So, while we don’t have your family tree sitting ready under our desk (!), we will be delighted to direct you to useful material - perhaps some things you didn’t even know existed - and help you make your own uniquely personal and satisfying discoveries. For many of us, that’s why we do the job.

Happy researching!

"I hope it won't be so exciting as this": Sister Hayward's Great War Diary

Working on a project commemorating the Great War, I came across the incredible story of Sister Jessie Clementia Hayward, a nurse from Norfolk who survived the sinking of SS Transylvania in 1917. Sister Hayward was on her way to a hospital in Salonika with thousands of troops when a U Boat torpedoed the vessel. A copy of a diary entry at Norfolk Record Office, and her Service Record at the National Archives, help us to tell the following story...

Jessie Clementia Hayward was born in Hardley in 1883, the daughter of Edward Walter Hayward and Clementia Eliza (nee Goddard). She grew up at Hardley Hall Farm, near Loddon in Norfolk, just as her mother had done a generation earlier.

Jessie was probably youngest of six children. Marion Jane, the eldest (1876-1957), went on to become housekeeper when her mother Clementia died in 1892, leaving her father Edward with five children between 9 and 16. The other children were Ellen (1877-1914), Edward Nelson (1879-1938), Hylton Goddard (1880-1881) and Ada Goddard (1882-1958).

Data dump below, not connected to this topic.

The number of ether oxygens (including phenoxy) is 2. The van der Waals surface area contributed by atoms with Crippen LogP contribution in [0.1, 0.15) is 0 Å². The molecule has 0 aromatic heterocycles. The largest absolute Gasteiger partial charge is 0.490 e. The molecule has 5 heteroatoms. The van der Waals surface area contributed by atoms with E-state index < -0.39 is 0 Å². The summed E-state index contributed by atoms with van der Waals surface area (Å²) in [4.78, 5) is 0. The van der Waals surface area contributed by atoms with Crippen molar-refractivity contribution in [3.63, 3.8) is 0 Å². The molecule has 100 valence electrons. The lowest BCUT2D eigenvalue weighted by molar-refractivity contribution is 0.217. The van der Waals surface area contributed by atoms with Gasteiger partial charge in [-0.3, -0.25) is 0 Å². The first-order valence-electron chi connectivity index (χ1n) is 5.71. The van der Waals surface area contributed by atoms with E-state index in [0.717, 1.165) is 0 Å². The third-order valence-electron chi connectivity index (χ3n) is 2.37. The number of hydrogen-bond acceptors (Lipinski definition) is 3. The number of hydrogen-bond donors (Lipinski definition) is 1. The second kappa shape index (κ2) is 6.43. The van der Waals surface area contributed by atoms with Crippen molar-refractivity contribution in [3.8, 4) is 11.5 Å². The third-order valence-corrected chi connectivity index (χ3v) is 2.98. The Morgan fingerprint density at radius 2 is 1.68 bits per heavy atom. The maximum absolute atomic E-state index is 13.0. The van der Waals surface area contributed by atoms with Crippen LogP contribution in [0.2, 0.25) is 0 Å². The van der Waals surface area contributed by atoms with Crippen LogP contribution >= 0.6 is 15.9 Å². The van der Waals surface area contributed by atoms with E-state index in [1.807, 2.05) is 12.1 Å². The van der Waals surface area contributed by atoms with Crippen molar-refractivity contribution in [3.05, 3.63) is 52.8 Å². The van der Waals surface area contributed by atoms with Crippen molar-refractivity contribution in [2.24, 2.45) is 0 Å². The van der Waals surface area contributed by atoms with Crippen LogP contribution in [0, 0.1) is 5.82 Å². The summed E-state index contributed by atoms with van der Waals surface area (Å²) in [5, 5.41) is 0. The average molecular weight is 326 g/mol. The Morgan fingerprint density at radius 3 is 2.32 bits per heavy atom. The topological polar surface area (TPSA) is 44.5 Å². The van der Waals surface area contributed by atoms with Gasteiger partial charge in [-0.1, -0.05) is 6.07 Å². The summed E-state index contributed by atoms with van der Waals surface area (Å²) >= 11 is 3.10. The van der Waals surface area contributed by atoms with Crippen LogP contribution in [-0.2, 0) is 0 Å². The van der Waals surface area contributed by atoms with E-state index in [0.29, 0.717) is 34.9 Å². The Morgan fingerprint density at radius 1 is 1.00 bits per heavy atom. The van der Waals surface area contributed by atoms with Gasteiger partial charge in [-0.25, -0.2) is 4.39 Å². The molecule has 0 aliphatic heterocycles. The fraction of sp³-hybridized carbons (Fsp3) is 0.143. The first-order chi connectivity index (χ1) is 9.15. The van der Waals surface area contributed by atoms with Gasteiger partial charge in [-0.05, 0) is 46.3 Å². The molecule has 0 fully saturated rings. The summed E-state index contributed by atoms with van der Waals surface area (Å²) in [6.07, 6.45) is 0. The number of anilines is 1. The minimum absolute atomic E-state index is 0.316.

The censuses of 1891 and 1901 show Jessie at home with her family in Hardley. She later trained as a nurse at the Norfolk and Norwich Hospital and by 1911, we find her working as a Charge Nurse at the Workhouse on Woodbridge Road, Ipswich (part of which is now part of Ipswich Hospital).

At some point, Jessie was recruited to the Territorial Force Nursing Service which had been set up in 1909. As a sister organisation to Queen Alexandra’s Imperial Military Nursing Service, their role was to supplement the QAIMNS during national emergencies – all those recruited to the TFNS were already nurses in civilian life with a minimum of three years’ experience. The TFNS was renamed the Territorial Army Nursing Service in 1920.

Sister Hayward was called up on 10 August 1914. For two years she worked at the 1st Eastern General Hospital in Cambridge. During the Great War, the hospital was headquartered at Trinity College, growing into temporary buildings at Clare and King’s Colleges. According to (which also has some photographs), by the end of 1915, there were 1500 beds at the hospital. The Matron of the 1st Eastern was also Matron of Addenbrooke’s, where the archives of the hospital are still held.

With a year’s service under her belt, Jessie was noted as “conscientious, hard working and sympathetic. Not always firm enough in administration, but keeps a good tone in her ward”, the Commanding Officer described her as “very satisfactory”. A year later she was reported as “a refined woman who looks after the interest of her patients”. However, the Matron also noted that she lacked a “little self-confidence”. The Commanding Officer of the Royal Army Medical Corps stated simply “A capable sister”; a comment with which his colleagues concurred.

In February 1917 Jessie received a typhoid inoculation and was subsequently examined and found fit to “undertake nursing duties in a military hospital abroad in an Eastern climate”. Shortly thereafter she found herself on-route to Salonica, via France. A copy of a diary entry at Norfolk Record Office allows us to follow her adventures and we can join her at camp in Marseilles on Wednesday, May 2nd.